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Consumerism & Consumption Culture

Updated on September 30, 2019
Image attributed to Faithie
Image attributed to Faithie | Source

The whole notion of ‘consumption culture’ was not new to me when I started taking this unit (Consuming Culture) at the start of the semester. However, I will say that I was unaware that it was such a broad and in-depth topic that requires discussion at length to truly grasp. Previously, I understood consumption to be the purchase of goods and services by the public. Whilst this is not incorrect, I have come to know that this is a rather narrow view of consumption and particularly stemming from the perspective of the advertising discourse. Through closely examining the introduction chapter from Twitchell’s book Lead us into Temptation: The Triumph of American Materialism (1999) many different perspectives are offered on the topic of consumption culture. Despite the fact that Twitchell does place a fair amount of culpability on advertising in the perpetuation of consumption culture, he also cites popular culture, media, waste, and the concept of the American dream as having a strong impact in creating these ideals and expectations. Although these are only a couple of other viewpoints out of a multitude (of what is seemingly an ever-evolving concept), Twitchell has, more or less, clarified and solidified what I understood to be consumption culture.

Here, what Twitchell specifies to be characteristically an American cultural trait is what I would generalise to be an attribute of Western society as a whole. At this point, Western society has almost become synonymous with the concept that is consumerism, creating a consumer society. In this respect a consumer society essentially being a civilisation that places a high importance on the consumption of good and services in a way that promotes economic growth and sustainability. This sentiment rings very true of Western society. We not only have a strong dependence on the buying, selling and trading of goods and services to maintain sustainability of our economic climates, but Bataille argues that what we understand to be consumerism includes wasting our excess dollars unnecessary items to fulfil our hedonistic desires (as cited in Clarke, Doel, & Housiaux, 2003). To provide a relatable example, think about the last time you spent an excessive amount of money on something that you just really did not need, what comes to mind? Perhaps the new iPhone sparked your attention even though your current phone still works fine, or possibly a new FitBit because the physical design is sleeker and flashier. You are not alone, at some point we have all caved into buying something based on an impulse. Personally, I frequently give in when it comes to purchasing concert tickets, just last week for example I bought tickets to a concert on the day of because I just could not bear the thought of missing out (and it is not the first time I have done this!). That is a guilty pleasure (and unfortunate habit) of mine.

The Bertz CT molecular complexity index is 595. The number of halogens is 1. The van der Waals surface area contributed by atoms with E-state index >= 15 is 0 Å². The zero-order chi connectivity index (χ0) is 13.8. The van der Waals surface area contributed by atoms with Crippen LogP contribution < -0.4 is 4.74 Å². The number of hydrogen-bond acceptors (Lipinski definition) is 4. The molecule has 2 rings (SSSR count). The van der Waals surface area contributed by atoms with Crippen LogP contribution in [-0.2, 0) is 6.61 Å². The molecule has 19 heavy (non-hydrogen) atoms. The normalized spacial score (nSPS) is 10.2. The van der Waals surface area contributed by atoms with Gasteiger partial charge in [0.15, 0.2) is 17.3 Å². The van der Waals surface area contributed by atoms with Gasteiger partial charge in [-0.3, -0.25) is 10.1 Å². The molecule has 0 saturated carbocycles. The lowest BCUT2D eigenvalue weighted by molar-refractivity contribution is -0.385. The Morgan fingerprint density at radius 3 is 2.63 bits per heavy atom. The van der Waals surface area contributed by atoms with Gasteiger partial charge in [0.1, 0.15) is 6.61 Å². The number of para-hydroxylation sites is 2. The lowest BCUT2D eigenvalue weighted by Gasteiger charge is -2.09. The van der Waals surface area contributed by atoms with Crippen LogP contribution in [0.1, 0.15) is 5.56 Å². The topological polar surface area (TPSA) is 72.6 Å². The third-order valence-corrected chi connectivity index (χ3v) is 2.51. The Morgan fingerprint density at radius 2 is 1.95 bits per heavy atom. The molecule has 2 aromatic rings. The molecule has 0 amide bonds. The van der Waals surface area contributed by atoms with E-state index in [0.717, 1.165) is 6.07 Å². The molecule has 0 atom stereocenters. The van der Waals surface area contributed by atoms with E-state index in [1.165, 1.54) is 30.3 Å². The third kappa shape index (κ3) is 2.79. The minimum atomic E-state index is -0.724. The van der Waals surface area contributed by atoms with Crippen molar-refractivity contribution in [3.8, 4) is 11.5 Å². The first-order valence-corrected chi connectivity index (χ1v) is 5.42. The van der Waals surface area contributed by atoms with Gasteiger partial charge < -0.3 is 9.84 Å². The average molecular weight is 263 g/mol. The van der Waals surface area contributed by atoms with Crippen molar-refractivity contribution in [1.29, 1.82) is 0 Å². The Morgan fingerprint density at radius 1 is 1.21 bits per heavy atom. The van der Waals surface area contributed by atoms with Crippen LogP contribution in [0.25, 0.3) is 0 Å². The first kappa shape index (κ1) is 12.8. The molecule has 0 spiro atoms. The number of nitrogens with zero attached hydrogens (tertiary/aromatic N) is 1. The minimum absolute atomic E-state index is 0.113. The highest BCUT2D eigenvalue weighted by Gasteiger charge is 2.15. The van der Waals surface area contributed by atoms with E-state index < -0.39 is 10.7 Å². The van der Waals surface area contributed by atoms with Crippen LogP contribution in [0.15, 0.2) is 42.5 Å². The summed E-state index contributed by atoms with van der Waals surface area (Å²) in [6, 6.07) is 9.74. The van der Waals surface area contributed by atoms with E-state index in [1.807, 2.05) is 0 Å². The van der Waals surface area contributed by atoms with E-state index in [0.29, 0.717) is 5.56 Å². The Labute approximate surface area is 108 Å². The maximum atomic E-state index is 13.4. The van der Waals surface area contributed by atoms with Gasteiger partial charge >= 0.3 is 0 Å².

Looking at the study of consumption through an academic lens really made me realise just how much everyone’s lives are both subliminally and consciously impacted by consumerism. There are so many factors that go into shaping how habits of consumption from our personal interests and budgets to marketing and product availability. Some of these factors are going to be discussed more thoroughly in future posts.


Clarke, D., Doel, M. A., & Housiaux, K. M. L. (Eds.). (2003). Introduction to part five (theory). In Consumption Reader (pp. 219–226). Retrieved from

Twitchell, J. B. (1999). Introduction. In Lead us into temptation: The triumph of American materialism (pp. 1–15). Retrieved from

© 2019 Ebony Beckwith


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